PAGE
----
Sutent (sunitinib) blocks the VEGFR2 receptor on the surface of endothelial cells that line the interior surface of blood vessels. This receptor works as a switch: When the growth factor VEGF, which is highly expressed by tumour cells, is bound to this receptor, a signalling chain is triggered in the endothelial cells which induces new blood vessels to grow towards the tumour. Blocking of this switch prevents blood vessels from growing around and into the tumour tissue. In addition to blocking angiogenesis, Sutent® also inhibits additional enzymes that are involved in the development of tumours. The discovery of the drug and clarification of the multi-specific mechanism of action is based on discoveries of Axel Ullrich and his team at the Max Planck Institute of Biochemistry in the 1980s in Munich. Medical and pharmaceutical development as well as clinical testing of the drug was carried out by Sugen, a company founded in 1991 by Ullrich and his American colleague Joseph Schlessinger (the S in Sugen stands for Schlessinger, the U for Ullrich), also involving New York University and the Max Planck Society. In order to acquire capital for clinical testing, Sugen was sold to the Swedish company Pharmacia in 1999 for US$650 million. In 2003, Pharmacia was acquired by Pfizer for US$60 billion. Pfizer quickly advanced the development of the drug and Sutent® was approved by the FDA and EMEA in 2006. Thanks to the money made from the sale of the Sugen shares, from patents and through licensing, Sutent is the biggest technology transfer success of the Max Planck Society (Max Planck Innovation, formerly Garching Innovation) in the biotechnology and pharmaceutical sector.

The example of Sutent well illustrates the extremely long road taken by drugs from the laboratory bench to marketing authorisation, a road that is both full of obstacles and extremely costly. It is worth noting that Sutent benefited from outstanding conditions for its development: With Axel Ullrich, the new company had one of the most renowned international scientists with an excellent industrial background at its dispostion; he is one of the few German “serial founders”, i.e. founder or cofounder of the biotech companies Sugen, Axxima, U3 and Kinaxo. After his doctorate, Ullrich went to the States to work in Ekkehard Bautz’s molecular biology laboratory at the University of California, San Francisco (UCSF) and was one of the first people to join Genentech. He cloned the human insulin gene, which was the basis for the first ever drug (i.e., the human insulin drug Humulin) produced using genetically engineered bacteria for the treatment of diabetes. Ullrich also made considerable contributions to the development of Herceptin® (trastuzumab), a therapeutic antibody targeting the receptor of the epidermal growth factor, which is used for the treatment of certain breast cancers.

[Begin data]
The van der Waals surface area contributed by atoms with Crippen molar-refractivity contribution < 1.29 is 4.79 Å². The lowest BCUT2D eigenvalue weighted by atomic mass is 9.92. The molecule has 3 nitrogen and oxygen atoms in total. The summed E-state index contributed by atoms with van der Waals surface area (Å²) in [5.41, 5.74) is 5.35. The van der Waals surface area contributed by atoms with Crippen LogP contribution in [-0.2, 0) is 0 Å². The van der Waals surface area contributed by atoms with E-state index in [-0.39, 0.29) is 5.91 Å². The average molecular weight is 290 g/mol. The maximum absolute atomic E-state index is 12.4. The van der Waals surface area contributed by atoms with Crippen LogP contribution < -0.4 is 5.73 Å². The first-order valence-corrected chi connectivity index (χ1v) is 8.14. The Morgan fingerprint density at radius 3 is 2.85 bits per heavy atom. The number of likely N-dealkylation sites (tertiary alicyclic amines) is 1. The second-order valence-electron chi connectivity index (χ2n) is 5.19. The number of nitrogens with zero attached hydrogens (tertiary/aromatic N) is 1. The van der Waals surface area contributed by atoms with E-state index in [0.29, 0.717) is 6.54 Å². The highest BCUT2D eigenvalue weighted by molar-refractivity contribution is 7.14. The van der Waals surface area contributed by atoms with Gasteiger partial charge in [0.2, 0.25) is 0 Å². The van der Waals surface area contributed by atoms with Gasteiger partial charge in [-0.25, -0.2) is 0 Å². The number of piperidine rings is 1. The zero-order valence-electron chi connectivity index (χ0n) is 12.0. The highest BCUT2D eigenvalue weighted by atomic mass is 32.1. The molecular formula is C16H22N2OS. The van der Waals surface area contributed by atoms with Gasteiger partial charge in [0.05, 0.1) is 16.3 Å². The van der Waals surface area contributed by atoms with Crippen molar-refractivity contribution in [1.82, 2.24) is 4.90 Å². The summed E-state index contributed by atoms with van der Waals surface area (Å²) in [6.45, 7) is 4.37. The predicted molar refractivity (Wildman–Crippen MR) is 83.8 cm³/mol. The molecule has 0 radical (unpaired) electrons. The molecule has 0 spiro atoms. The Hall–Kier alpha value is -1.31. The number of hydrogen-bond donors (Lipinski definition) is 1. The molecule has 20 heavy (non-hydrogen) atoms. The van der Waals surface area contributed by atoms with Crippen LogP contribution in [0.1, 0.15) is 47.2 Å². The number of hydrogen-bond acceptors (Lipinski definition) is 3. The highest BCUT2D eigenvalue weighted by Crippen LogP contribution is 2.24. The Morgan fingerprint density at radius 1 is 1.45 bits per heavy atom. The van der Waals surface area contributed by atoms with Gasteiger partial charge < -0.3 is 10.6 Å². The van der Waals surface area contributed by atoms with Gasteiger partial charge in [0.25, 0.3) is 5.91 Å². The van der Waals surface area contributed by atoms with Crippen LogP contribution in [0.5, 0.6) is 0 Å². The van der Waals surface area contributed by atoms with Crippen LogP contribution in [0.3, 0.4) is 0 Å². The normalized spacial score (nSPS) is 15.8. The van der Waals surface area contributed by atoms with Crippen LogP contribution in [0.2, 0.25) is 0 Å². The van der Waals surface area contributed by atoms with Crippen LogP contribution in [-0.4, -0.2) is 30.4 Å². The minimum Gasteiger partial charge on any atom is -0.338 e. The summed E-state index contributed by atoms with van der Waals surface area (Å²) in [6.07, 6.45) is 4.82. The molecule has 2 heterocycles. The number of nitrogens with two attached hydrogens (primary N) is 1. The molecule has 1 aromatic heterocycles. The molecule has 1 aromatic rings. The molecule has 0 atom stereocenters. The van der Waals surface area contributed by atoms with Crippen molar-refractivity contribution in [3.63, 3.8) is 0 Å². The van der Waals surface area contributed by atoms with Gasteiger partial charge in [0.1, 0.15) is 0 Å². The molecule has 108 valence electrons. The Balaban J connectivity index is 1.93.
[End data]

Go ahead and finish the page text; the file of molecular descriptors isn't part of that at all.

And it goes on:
Towards chapters 2 and 3 of angiogenesis inhibition

Lymph vessel metastasis of an epithelial tumour (HE staining) © private

Besides the three FDA/EMEA-approved angiogenesis inhibitors Avastin, Sutent and Nexavar, the big pharmaceutical and biotechnology companies have about eight additional drugs that target the VEGF signalling pathway in clinical phase III trials. These include BIBF1120, developed by Boehringer Ingelheim for the treatment of lung cancer, a drug that simultaneously acts on three targets: VEGFR, the FGF receptor (fibroblast growth factor) and PDGF (platelet growth factor). It is hoped that this will lead to reliable and permanent clinical benefits in the treatment of cancer. In the meantime it has become obvious that the treatment of cancer with anti-angiogenetic drugs is far more complicated than Folkman envisaged. A recent article in the journal Nature (9 April 2009, Cutting off cancer's supply lines, Nature 458, 686-687) discusses a range of complications associated with anti-angiogenetic drugs. In animal experiments it was discovered that the effect of anti-angiogenetic drugs depended on the dosage and the time the drug was applied; in some cases, the drug even stimulated tumour growth and metastasis.

This does not mean that the angiogenesis concept is unsuitable for the treatment of tumours; huge success has been achieved with the aforementioned drugs. But it is obvious that a lot of research is required to improve cancer therapy. "Nature" quotes Donald McDonald from the UCSF, an expert in this area: "Avastin is chapter one of angiogenesis inhibition, and we're going to move on to chapter two and chapter three. And with each chapter there will be more clinical benefit as we gain a better understanding of the underlying biology."